von Koehler
    Last edited by von Koehler; 11-08-2018 at 02:53 PM.
    Fad saol agat, gob fliuch, agus bás in Éirinn!

    Christianity is the estranged descendent of a bizarre Jewish apocalyptic cult.

    Kein Krieg für Israel!

  27. #1267
    Guess I'll just skip this second one, but I did get a lot out of Professor Sharkov's presentation. That will have to do.

    And it's not like I need more convincing. Starting today we're getting slammed with a real cold dip that's going to kill the rest of the summer green stuff by Saturday morning, and then keep it up for another whole week at least.

    We aren't going to get anything that we haven't had before in November, but we used to work down to this chill from the highs of August. This time, we've had warm weather through the last couple of month, just dropping a little from week to week, but other than one other super chilly week, it's been gradual and now some extra cold is going to hit..

    GSM = expect the unexpected?

    Very unlikely that I will still be around for cycle 26. And if not, I hope my meager but well-thought-out preps for this will be of use to someone and not just go to waste.

  28. #1268
    Hmmm. I wonder what this means for our magnetic field. Will more solar radiation come in and fry sensitive plants, electronics, etc. Could be really interesting times coming.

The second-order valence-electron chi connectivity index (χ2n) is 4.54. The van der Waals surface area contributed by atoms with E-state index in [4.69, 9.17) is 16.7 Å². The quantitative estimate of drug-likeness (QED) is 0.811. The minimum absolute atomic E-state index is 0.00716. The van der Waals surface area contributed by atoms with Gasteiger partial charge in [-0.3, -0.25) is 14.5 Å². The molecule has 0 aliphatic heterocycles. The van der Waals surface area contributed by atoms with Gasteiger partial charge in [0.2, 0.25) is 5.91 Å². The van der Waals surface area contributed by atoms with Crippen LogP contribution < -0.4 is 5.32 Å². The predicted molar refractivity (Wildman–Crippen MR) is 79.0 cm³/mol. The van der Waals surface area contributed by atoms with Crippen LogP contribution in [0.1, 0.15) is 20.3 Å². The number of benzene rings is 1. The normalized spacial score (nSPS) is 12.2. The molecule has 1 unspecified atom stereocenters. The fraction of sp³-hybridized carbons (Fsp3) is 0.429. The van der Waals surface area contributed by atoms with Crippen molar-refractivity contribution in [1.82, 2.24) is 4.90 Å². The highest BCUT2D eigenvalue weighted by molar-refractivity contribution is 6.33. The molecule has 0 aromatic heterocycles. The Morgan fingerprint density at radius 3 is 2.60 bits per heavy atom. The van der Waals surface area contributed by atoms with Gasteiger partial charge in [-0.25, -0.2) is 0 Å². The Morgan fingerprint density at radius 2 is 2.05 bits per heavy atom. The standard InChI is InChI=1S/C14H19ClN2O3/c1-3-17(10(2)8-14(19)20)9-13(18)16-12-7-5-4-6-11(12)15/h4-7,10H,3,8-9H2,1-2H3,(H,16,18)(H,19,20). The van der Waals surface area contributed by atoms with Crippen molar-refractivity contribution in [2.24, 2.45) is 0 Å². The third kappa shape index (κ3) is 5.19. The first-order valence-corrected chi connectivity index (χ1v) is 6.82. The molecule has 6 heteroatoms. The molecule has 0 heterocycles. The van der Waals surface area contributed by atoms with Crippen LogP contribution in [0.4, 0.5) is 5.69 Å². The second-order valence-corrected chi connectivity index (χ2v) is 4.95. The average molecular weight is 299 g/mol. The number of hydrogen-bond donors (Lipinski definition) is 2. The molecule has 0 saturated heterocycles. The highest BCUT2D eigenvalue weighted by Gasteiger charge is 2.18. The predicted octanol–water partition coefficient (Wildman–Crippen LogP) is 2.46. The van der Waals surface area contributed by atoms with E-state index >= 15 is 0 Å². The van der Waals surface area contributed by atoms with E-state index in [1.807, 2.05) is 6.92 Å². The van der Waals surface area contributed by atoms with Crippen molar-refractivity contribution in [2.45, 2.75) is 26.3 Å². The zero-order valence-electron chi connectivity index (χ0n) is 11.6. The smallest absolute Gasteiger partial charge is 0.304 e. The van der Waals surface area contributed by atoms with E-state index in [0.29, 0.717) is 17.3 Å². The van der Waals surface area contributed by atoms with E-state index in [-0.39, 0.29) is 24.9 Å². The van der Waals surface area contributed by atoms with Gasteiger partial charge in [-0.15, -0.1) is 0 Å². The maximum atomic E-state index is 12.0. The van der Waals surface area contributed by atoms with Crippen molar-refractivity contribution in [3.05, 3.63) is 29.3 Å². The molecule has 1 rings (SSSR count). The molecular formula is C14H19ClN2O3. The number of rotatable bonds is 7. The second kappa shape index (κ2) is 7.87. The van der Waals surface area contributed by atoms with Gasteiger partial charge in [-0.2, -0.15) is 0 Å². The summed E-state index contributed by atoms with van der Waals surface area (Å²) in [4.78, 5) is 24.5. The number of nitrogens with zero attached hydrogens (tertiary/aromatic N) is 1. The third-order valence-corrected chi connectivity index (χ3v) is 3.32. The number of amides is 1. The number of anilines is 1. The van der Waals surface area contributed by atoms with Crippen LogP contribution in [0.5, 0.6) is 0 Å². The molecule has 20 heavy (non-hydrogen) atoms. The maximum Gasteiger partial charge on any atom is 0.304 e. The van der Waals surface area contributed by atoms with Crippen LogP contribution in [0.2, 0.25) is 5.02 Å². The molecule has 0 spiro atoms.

29. #1269
    Quote Originally Posted by Pinecone View Post
    Hmmm. I wonder what this means for our magnetic field. Will more solar radiation come in and fry sensitive plants, electronics, etc. Could be really interesting times coming.
    It's believed that the excessive levels of UV radiation will increase skin cancers.

    von Koehler
    Fad saol agat, gob fliuch, agus bás in Éirinn!

    Christianity is the estranged descendent of a bizarre Jewish apocalyptic cult.

    Kein Krieg für Israel!

  30. #1270
    I've always been an almost-redhead type, so I'm used to being careful of getting much sun. I have no problem getting outdoor work done super early on the days when it gets really hot.

    And I get cold so easily, that in moderate weather I can dress to stay covered when a lot of people would still want to be wearing shorts and tank tops. I have lots of broad brimmed hats and know how to make them if I have to.

    I wonder how the new UV3 will affect plants compared to the UV1 and UV 2 that they are used to? Note to self: Look into ordering more greenhouse plastic. A GSM will last a lot longer than a single piece of greenhouse plastic can withstand any type of sun. A greenhouse might be very necessary to provide some basic greens over some very long winters for perhaps even two more generations.

  31. #1271
    "She decisively states we are entering a world of food scarcity, and need to prepare now."

    That would be around the corner even w/o global cooling.
    You can't have First World prosperity with a Fourth World demographic.

  32. #1272
    Tomorrow I am taking my first cutting of broccoli leaves, The plants have rather exploded and I expect to get an enormous amount of dehydrated flaked greens from just this first picking. Kale might be ready for first harvest in about two more weeks. I'm hoping I'll get far more than enough for one year's needs.

    I think I've made a space in the greenhouse to plant three or four dozen garlic cloves, too. Not a lot, but plenty to be sure I've always got some around. I have twelve potato plants in there, too and will have to cover them when the temp drop a lot. I always keep potatoes around, too, in case the spring comes when such things are not available or in short supply from many people suddenly realizing they need to start growing their own food.